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The top image is a frame from the original photography. Notice the model mover supporting the Betty, and the lights illuminating it from below. The bottom image is the final composite, with the model mover erased.
An ever-present concern was insuring that all the miniatures would match in design with the first unit photography. Another major concern was to avoid the obvious visual cues that reveal the miniature ships' true scale. Hunter said, "We worked with Pitof and Erik Henry on deciding the scales to which the ships should be built. We were hoping to integrate some of the miniatures so that they would work together in the same scale. For instance, for the sequence when the Betty ship docks with the Auriga, we built both the ship and the bay in the same scale so we could photograph them together."

HGI built a 12 foot long, 1/1000 scale miniature model of the Auriga. They also built two 1/32 models to be used together--the 1/32 scale Betty and docking bay. The five foot Betty model fit within the enormous docking bay (18 feet long, 10 feet high, 9 feet deep) so that these shots could be photographed in-camera.

Hunter talked about this in-camera approach to the docking bay shots: "We would mount the Betty on a model mover, put it into the docking bay, and pretty much 'fly' it into the bay, with the model mover clearly visible. After we shot that, we would remove the model and model mover, and do the same camera move with the motion control camera in order to get a clean plate." Duboi digitally erased the previously visible model mover, and painted in its place the background, supplied by that clean plate.

Providing the intricate motion control needs for the film was General Lift, supervised by Joe Lewis. The enormity of the docking bay set necessitated the contruction of some special rigs. Lewis told me, "It was sometimes hard to rig everything, because that miniature was so huge. I had to build a couple of special devices to move the Betty up and down, when it would 'fly' in and dock with the Auriga. It had to have a wide range of movement so that the ship could realistically look like it was flying and docking."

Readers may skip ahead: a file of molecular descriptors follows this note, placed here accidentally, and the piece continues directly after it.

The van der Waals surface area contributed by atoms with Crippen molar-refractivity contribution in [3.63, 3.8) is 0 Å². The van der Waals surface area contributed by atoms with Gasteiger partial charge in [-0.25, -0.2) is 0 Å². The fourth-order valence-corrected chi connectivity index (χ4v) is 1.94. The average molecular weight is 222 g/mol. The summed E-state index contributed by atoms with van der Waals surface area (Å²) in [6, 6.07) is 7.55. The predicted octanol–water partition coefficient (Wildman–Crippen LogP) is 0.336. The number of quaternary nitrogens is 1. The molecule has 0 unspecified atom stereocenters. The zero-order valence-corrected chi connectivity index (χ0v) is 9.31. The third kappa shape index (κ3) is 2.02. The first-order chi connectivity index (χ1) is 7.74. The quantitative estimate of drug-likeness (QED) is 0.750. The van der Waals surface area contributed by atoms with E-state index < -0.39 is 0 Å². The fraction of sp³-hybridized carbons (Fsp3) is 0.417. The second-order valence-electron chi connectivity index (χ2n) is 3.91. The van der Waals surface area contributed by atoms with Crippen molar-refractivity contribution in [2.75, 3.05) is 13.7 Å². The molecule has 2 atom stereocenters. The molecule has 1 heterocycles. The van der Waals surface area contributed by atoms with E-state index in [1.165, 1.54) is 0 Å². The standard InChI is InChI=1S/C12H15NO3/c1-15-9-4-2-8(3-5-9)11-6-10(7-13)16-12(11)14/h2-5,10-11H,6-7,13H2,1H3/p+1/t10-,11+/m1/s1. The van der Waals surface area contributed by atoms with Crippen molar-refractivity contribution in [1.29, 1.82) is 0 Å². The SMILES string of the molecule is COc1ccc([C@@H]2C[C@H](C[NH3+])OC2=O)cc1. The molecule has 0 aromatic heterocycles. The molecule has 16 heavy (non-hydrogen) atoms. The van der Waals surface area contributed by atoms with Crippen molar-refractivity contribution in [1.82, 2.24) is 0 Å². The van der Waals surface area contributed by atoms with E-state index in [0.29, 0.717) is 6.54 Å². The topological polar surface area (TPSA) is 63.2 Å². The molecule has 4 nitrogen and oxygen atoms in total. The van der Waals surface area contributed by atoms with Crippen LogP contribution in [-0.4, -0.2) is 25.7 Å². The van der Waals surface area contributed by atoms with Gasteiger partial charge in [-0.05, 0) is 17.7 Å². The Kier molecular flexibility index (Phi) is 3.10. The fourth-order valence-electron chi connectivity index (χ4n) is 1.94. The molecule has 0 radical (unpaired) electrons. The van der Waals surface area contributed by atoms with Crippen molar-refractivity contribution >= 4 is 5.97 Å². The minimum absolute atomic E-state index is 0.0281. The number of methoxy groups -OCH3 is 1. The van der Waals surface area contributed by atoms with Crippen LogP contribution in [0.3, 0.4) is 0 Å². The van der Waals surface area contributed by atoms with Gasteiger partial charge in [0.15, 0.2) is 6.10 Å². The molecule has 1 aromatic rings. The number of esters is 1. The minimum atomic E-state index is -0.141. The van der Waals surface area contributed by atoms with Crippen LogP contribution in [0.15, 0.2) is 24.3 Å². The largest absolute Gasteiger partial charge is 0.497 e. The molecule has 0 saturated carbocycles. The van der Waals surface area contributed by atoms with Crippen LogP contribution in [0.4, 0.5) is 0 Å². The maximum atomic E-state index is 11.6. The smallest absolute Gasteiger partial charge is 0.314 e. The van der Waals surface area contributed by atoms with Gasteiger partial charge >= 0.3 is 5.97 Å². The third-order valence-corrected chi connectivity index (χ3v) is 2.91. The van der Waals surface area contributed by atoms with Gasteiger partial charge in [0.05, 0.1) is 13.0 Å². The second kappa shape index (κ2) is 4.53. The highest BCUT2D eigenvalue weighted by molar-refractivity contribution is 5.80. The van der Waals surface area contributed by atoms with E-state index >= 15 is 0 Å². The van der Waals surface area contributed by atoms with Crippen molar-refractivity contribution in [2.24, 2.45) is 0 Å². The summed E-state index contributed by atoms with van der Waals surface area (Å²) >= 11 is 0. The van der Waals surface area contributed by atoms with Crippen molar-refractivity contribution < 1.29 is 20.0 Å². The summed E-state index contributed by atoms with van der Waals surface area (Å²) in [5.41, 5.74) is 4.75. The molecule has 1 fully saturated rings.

At left, construction of the HGI model of the docking bay in progress. At right, HGI's Leigh Alexandra Jacob gives the interior docking bay a detailed paint job.

The shot also contained a great deal of interactive lighting, Lewis remarked. "We had tons of strobes and flashing lights. Steve Switaj had all these special setups so

HGI model maker Jim Key works on a section of the miniature Observation Room.
that the lights could be programmed with the camera system, so we could program everything through one system so that everything was precisely repeatable."

Another sequence that featured full-frame miniatures was the observation room scene, where a scientist sits in a revolving observation booth, looking at the aliens in their own surrounding compartments. Gratzner said, "the miniature of the observation room was built in 1/6 scale. It had to match the full scale set that was only partially built--in real life, as it was designed, the set would span over 180 feet. So we built our miniature room at 1/6 scale, which made the set about 30 feet long and seven feet tall."

Gratzner remarked about the full-frame miniature sequences: "One of the things that made us extremely happy to work on the film was that there are shots whose frame is completely filled with our miniatures. The docking bay, the observation room, the miniatures are right there in front of you, full frame, with a few actors comped in front of them. That was a unique situation, which we were happy to be a part of."

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